Hey guys, this is Aziz, and this is my debut post on the blog. I hope you guys enjoy it!

 

Gutenberg Rule

If you’ve ever had the chance to check out the ads running on POF, I’m sure you’ve noticed that 99% of the ads you see have the typical image-on-the-left, copy-on-the-right placement. Why is this the case? This widespread phenomenon in creative layout is molded by 2 commonly accepted principles in the marketing industry. The first is called the Gutenberg Rule, which states that when people scan a page of content, they scan left-to-right and top-to-bottom, making the top left area the focal starting point. The primary optical area is where the content needs to convince the viewer that what they are about to read or click on is going to be worth their while.

Along with the Gutenberg Rule, experienced marketers will tell you that a successful creative weighs largely on the effectiveness of your image to attract attention (50-80%), followed by your headline (10-30%), and lastly your body copy (5-10%). Simply put, according to studies, an ad will get more clicks when it includes a powerful image, placed on the left of your banner since it is the most effective when used in the primary optical area in order to get the viewer to invest more time in the creative.

In an endless sea of left-justified image placements in creatives, I started wondering what would happen if a few images defied tradition. So I decided to take that idea and make it into a POF case study with our little friend, the 310×110. First, I grabbed a batch of images that performed well in a previous campaign that targeted women age 18-21. Preserving the same targeting, I set up 3 templates: one with an image on the left, one with an image on the right, and one with 3 images across the banner. Finally, I ran the ads until each creative had at least 10,000 impressions and kept the top 2 performers from each template.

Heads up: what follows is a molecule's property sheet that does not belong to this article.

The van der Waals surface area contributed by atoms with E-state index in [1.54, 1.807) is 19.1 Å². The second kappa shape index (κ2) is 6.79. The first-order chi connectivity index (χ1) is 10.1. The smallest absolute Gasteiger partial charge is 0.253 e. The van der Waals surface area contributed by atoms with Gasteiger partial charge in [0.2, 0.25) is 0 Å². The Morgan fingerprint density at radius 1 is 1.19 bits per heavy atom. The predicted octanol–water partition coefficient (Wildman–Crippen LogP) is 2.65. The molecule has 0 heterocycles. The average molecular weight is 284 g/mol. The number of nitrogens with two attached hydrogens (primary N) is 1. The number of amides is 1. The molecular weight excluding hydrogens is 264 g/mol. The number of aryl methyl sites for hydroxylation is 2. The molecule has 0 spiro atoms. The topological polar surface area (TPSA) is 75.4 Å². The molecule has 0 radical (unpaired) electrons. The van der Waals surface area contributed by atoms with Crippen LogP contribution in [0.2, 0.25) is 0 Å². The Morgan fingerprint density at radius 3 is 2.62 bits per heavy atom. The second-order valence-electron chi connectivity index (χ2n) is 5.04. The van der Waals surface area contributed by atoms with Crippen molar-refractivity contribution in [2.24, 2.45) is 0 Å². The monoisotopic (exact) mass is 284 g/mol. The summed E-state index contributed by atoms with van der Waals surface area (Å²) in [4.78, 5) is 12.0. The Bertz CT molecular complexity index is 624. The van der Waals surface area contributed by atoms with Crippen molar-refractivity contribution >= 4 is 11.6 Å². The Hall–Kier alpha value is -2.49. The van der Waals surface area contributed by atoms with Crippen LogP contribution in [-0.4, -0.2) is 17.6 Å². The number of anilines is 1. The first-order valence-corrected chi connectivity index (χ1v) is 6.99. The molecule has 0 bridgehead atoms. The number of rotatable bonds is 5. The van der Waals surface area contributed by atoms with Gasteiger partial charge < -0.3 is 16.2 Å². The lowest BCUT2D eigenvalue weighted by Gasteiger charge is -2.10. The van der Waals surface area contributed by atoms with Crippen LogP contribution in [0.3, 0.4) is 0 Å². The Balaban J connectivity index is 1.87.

Case Study Creatives

Image Placement Case Study

The Results

It seems that contrary to widespread usage, left-justified image placement didn’t always produce the best CTR. We were actually pretty surprised at the clear divide in this case study. Images placed on the left performed the worst, while the images on the right got a slightly better CTR, leaving the 3-image placement as the victor.

Keep in mind that the above creatives were targeted toward one specific demographic and had collected less than 15,000 impressions each. Across data greater sample size and wider range of demographics, the results could certainly vary. What we can learn from this little case study is to never stop challenging the norm and thinking outside the box. While I still believe that the aforementioned principles hold, much of marketing is about differentiation and standing out from the crowd to catch the attention of the traffic that suffers from technology ADHD.

What are commonly accepted principles are rooted in logic and are time tested, but the magnitude of potency depends on many factors. In the world of POF, the principle of left-justified images suffers from overuse, which is especially noticeable in POF small ads that are shown 3 at a time side-by-side.

While the advertising industry seems to accept that left-justified image placement is always the most effective, I took the “test for yourself” mentality, and I urge you to step back and do the same wherever you’re advertising.

We used 310x110s here, but what would be interesting would be to see how mimicking 110x80s but testing image placement (left vs. right vs. middle) would fare in a similar case study.

If you’ve tested image placement or went against the grain another way, please share your results with us!